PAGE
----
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Beware the culture trap: what HR gets wrong about corporate culture

There is a fundamental misunderstanding among the HR and business community as a whole about what culture is – and this could be fuelling unconscious bias and poor decision-making. Educate yourself and don’t fall into the culture trap.

20th Jul 2020
HR Organisational Design
In association with
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Mouse traps with cheese on turquoise table.
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Employer branding, or employee value proposition, has been around for a long time now and has evolved over the years. Latterly, it has moved out of the HR domain and into mainstream business psyche and some organisations now talk about a ‘culture first’ philosophy.

A corporate culture is not the same as a corporate cookie-cutter. You should not conflate the two concepts.

I am not so much an advocate of the culture first mentality as an evangelist, and there are plenty of articles out there that espouse the virtues of the approach. What I sometimes hear that bothers me, however, is either a blinkered adoption of the concept, or a blanket dismissal. Both miss the true essence of what the building of a strong corporate culture and, by definition, employer brand is about.

So where’s the trap?

Part of the problem is that, as I was once taught, people read one article (or blog post) – and assume they are experts on the subject. Not only is it important to fully understand a subject before embracing (or rejecting) it, but it is equally vital to be able to colour in around the edges. One viewpoint should never be enough to convince you one way or the other. It’s a wider and deeper understanding that allows you to avoid the pitfalls.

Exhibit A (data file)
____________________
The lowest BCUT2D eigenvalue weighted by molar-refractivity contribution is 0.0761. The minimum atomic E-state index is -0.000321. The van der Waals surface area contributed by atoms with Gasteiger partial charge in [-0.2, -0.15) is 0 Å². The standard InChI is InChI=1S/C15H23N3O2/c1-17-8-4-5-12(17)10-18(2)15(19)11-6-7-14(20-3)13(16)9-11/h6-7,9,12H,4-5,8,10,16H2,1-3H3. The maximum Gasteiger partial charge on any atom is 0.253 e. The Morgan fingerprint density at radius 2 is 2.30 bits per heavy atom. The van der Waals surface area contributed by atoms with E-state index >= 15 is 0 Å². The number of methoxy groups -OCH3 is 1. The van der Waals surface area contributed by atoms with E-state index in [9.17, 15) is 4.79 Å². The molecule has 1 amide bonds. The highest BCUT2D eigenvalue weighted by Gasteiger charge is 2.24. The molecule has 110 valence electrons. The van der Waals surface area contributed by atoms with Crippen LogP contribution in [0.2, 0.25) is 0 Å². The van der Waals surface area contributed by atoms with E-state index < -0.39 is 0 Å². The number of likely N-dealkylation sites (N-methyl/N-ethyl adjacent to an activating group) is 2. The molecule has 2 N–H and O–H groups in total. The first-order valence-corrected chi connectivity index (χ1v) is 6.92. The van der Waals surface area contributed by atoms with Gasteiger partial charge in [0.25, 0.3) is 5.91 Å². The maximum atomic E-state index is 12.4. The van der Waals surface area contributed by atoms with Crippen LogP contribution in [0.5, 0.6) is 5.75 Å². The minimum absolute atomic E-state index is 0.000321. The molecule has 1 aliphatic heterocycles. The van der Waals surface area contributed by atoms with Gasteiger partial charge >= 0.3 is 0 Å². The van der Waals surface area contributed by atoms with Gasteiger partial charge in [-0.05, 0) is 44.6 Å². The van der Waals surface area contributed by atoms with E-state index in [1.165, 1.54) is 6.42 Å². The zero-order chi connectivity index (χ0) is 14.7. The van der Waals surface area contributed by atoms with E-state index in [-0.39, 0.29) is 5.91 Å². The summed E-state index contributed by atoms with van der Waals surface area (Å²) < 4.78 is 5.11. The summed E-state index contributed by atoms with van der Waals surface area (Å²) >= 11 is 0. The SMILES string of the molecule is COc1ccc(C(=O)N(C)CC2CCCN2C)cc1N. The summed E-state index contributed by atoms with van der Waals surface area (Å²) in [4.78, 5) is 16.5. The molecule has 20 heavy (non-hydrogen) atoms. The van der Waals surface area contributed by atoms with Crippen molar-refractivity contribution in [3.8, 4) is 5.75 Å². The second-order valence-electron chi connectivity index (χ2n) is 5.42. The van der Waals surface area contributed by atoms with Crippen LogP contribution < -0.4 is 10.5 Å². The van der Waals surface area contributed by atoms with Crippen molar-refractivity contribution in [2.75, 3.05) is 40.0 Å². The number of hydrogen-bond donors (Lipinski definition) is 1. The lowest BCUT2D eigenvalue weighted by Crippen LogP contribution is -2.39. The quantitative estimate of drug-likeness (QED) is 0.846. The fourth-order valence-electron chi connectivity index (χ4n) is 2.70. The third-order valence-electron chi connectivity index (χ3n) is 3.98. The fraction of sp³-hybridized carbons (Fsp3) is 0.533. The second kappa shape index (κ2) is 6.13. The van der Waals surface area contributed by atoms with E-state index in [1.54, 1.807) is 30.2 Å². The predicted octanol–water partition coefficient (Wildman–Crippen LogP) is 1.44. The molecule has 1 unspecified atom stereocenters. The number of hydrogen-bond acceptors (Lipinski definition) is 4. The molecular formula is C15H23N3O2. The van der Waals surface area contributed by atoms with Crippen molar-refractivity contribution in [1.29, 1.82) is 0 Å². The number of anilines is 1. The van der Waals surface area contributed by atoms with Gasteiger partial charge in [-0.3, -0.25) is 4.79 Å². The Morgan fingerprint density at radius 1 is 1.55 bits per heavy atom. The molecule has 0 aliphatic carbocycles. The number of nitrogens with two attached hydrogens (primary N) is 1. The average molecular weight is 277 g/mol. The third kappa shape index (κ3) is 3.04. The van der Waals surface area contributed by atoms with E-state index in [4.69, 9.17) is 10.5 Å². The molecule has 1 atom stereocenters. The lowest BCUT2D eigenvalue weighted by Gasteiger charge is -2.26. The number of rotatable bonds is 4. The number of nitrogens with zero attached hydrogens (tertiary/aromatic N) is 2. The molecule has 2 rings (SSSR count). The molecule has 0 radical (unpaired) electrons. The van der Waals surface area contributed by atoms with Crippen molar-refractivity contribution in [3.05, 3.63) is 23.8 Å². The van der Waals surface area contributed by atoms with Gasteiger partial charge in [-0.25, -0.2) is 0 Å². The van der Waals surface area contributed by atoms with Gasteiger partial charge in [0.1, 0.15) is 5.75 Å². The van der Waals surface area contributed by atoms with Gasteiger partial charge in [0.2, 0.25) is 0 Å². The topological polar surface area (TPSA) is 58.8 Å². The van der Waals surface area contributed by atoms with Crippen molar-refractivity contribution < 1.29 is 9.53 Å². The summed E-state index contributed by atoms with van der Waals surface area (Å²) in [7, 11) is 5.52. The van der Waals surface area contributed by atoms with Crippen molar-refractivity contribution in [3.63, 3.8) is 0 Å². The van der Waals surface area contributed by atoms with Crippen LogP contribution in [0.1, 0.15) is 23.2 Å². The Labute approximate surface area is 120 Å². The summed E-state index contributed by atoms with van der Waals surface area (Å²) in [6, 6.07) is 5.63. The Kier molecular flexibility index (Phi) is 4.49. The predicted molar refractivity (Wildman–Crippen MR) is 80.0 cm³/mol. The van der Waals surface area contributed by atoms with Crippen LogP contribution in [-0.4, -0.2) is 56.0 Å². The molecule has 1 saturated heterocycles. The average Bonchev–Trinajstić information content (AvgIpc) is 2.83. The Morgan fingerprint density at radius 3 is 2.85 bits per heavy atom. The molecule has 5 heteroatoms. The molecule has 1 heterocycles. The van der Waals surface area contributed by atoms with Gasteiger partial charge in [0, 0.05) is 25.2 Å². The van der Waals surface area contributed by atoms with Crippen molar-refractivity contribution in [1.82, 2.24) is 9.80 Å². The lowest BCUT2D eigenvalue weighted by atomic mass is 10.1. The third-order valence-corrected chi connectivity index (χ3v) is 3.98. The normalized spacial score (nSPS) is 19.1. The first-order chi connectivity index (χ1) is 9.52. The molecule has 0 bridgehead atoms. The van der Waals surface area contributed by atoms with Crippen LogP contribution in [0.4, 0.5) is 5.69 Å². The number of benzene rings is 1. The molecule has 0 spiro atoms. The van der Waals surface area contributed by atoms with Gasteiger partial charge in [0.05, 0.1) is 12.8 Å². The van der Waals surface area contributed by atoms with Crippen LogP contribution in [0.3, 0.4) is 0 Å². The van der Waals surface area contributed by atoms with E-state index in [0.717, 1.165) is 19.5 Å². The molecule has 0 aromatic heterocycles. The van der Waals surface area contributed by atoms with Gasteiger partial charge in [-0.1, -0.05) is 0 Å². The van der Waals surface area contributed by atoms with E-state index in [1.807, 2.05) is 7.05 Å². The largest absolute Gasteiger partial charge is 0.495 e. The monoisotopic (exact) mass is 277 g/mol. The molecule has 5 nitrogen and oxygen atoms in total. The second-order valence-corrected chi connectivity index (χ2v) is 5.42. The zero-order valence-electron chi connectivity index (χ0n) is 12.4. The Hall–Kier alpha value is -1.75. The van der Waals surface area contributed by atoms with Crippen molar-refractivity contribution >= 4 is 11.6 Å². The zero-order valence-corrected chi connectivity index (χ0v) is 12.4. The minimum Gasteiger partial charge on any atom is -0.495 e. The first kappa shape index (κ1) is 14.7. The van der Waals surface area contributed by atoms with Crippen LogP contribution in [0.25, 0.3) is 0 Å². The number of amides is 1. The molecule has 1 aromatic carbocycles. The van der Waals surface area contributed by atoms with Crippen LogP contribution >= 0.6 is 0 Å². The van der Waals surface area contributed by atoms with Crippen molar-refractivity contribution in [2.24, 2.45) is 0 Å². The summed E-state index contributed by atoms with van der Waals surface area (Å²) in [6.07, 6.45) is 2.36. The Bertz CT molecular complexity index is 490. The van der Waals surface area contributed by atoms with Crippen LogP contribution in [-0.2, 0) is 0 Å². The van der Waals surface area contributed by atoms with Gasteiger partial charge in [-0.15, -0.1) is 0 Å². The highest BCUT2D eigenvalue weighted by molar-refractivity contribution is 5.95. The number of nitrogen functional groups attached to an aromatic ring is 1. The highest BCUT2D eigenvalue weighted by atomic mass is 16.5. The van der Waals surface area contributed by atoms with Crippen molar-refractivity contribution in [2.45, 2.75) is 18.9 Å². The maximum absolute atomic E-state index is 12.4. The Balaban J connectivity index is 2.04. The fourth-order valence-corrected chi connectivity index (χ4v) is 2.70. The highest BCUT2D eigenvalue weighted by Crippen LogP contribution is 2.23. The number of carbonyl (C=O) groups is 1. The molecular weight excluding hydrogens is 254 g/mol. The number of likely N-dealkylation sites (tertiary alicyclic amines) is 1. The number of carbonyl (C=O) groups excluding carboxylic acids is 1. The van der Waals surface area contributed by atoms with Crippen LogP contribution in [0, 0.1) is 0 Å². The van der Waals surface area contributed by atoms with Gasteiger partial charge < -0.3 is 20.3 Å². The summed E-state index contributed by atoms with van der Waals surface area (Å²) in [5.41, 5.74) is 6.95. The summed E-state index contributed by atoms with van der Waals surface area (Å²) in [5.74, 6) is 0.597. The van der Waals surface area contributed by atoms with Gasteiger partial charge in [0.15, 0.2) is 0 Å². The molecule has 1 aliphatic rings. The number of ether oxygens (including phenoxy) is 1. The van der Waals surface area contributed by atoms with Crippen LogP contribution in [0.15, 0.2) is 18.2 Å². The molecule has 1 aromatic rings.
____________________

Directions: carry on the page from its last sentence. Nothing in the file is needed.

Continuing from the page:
Those who embrace culture and allow it to trigger their beliefs that ensure they only recruit like-minded people will, unfortunately, discriminate.

Concepts and ideas rarely – if ever – exist in isolation. One very important topic to be considered alongside culture is diversity, and more specifically, diverse thinking. If you’ve read Matthew Syed’s book Rebel Ideas then you could argue that the CIA had a very strong culture. They recruited great minds (people in their image) and moulded them to the group way of thinking, which was their undoing during 9/11. So, a supporter of Syed’s views could swiftly identify a clear flaw in the concept of building a corporate culture – a lack of diversity. Except that misses the whole point.

What culture isn’t

A corporate culture is not the same as a corporate cookie-cutter. You should not conflate the two concepts. The failings of any organisation that creates clones (and history is littered with them) is not a cultural shortcoming – or, at least not in the sense you might think.

A strong culture is one built on beliefs, values and vision. It is entirely logical to recruit people who believe in the things you believe in. The work of Simon Sinek and his Start With Why movement is something else I passionately believe in. The key point I would like to make here is that believing in the same things I do, does not mean thinking exactly as I do. In fact, that would be a bad thing. As Ray Kroc (the fast-food tycoon behind McDonalds) once said, “if two executives think alike, one of them is superfluous”.